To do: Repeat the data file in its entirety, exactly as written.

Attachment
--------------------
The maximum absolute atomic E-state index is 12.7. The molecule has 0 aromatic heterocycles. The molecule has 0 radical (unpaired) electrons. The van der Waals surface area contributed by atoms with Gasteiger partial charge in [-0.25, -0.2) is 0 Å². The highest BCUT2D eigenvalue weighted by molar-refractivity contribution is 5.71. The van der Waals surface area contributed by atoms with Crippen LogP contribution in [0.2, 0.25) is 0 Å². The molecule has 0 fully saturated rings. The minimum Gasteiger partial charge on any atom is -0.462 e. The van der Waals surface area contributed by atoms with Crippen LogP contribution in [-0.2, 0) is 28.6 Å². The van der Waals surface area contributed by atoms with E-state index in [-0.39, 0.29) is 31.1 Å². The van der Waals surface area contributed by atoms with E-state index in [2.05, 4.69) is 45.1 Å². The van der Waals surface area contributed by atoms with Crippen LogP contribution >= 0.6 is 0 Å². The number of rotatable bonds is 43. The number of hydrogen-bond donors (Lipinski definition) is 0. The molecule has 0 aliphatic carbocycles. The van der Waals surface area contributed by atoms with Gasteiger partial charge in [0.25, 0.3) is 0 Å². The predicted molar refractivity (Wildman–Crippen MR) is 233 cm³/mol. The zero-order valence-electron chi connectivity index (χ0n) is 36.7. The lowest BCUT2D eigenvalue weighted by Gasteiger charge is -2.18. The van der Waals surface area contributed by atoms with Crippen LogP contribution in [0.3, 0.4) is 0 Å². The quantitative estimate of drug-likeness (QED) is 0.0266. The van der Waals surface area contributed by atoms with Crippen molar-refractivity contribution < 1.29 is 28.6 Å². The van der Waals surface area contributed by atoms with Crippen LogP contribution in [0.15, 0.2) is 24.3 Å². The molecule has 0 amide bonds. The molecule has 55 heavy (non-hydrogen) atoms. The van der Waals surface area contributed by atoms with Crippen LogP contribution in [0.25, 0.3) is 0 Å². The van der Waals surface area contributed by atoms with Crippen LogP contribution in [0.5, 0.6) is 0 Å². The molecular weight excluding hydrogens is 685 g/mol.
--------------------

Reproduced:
The maximum absolute atomic E-state index is 12.7. The molecule has 0 aromatic heterocycles. The molecule has 0 radical (unpaired) electrons. The van der Waals surface area contributed by atoms with Gasteiger partial charge in [-0.25, -0.2) is 0 Å². The highest BCUT2D eigenvalue weighted by molar-refractivity contribution is 5.71. The van der Waals surface area contributed by atoms with Crippen LogP contribution in [0.2, 0.25) is 0 Å². The molecule has 0 fully saturated rings. The minimum Gasteiger partial charge on any atom is -0.462 e. The van der Waals surface area contributed by atoms with Crippen LogP contribution in [-0.2, 0) is 28.6 Å². The van der Waals surface area contributed by atoms with E-state index in [-0.39, 0.29) is 31.1 Å². The van der Waals surface area contributed by atoms with E-state index in [2.05, 4.69) is 45.1 Å². The van der Waals surface area contributed by atoms with Crippen LogP contribution >= 0.6 is 0 Å². The number of rotatable bonds is 43. The number of hydrogen-bond donors (Lipinski definition) is 0. The molecule has 0 aliphatic carbocycles. The van der Waals surface area contributed by atoms with Gasteiger partial charge in [0.25, 0.3) is 0 Å². The predicted molar refractivity (Wildman–Crippen MR) is 233 cm³/mol. The zero-order valence-electron chi connectivity index (χ0n) is 36.7. The lowest BCUT2D eigenvalue weighted by Gasteiger charge is -2.18. The van der Waals surface area contributed by atoms with Crippen LogP contribution in [0.3, 0.4) is 0 Å². The quantitative estimate of drug-likeness (QED) is 0.0266. The van der Waals surface area contributed by atoms with Crippen molar-refractivity contribution < 1.29 is 28.6 Å². The van der Waals surface area contributed by atoms with Crippen LogP contribution in [0.15, 0.2) is 24.3 Å². The molecule has 0 amide bonds. The molecule has 55 heavy (non-hydrogen) atoms. The van der Waals surface area contributed by atoms with Crippen LogP contribution in [0.25, 0.3) is 0 Å². The van der Waals surface area contributed by atoms with Crippen LogP contribution in [0.5, 0.6) is 0 Å². The molecular weight excluding hydrogens is 685 g/mol.